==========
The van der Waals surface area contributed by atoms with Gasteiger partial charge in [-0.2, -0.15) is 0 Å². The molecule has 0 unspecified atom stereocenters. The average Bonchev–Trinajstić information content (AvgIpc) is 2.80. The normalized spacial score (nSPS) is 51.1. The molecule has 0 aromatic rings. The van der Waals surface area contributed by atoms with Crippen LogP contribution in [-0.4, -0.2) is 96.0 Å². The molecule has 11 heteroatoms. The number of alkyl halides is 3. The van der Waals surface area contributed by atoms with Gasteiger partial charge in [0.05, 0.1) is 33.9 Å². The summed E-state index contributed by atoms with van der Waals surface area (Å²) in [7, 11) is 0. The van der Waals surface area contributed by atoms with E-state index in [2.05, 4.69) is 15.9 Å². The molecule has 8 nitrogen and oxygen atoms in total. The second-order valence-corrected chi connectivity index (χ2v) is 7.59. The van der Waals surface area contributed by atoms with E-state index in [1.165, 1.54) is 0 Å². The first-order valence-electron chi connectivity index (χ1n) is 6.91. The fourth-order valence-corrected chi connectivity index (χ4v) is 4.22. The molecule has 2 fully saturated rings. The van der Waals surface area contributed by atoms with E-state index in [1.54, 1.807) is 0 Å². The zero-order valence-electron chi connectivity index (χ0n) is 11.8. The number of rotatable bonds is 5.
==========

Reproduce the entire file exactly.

The van der Waals surface area contributed by atoms with Gasteiger partial charge in [-0.2, -0.15) is 0 Å². The molecule has 0 unspecified atom stereocenters. The average Bonchev–Trinajstić information content (AvgIpc) is 2.80. The normalized spacial score (nSPS) is 51.1. The molecule has 0 aromatic rings. The van der Waals surface area contributed by atoms with Crippen LogP contribution in [-0.4, -0.2) is 96.0 Å². The molecule has 11 heteroatoms. The number of alkyl halides is 3. The van der Waals surface area contributed by atoms with Gasteiger partial charge in [0.05, 0.1) is 33.9 Å². The summed E-state index contributed by atoms with van der Waals surface area (Å²) in [7, 11) is 0. The van der Waals surface area contributed by atoms with E-state index in [2.05, 4.69) is 15.9 Å². The molecule has 8 nitrogen and oxygen atoms in total. The second-order valence-corrected chi connectivity index (χ2v) is 7.59. The van der Waals surface area contributed by atoms with E-state index in [1.165, 1.54) is 0 Å². The first-order valence-electron chi connectivity index (χ1n) is 6.91. The fourth-order valence-corrected chi connectivity index (χ4v) is 4.22. The molecule has 2 fully saturated rings. The van der Waals surface area contributed by atoms with E-state index in [1.54, 1.807) is 0 Å². The zero-order valence-electron chi connectivity index (χ0n) is 11.8. The number of rotatable bonds is 5.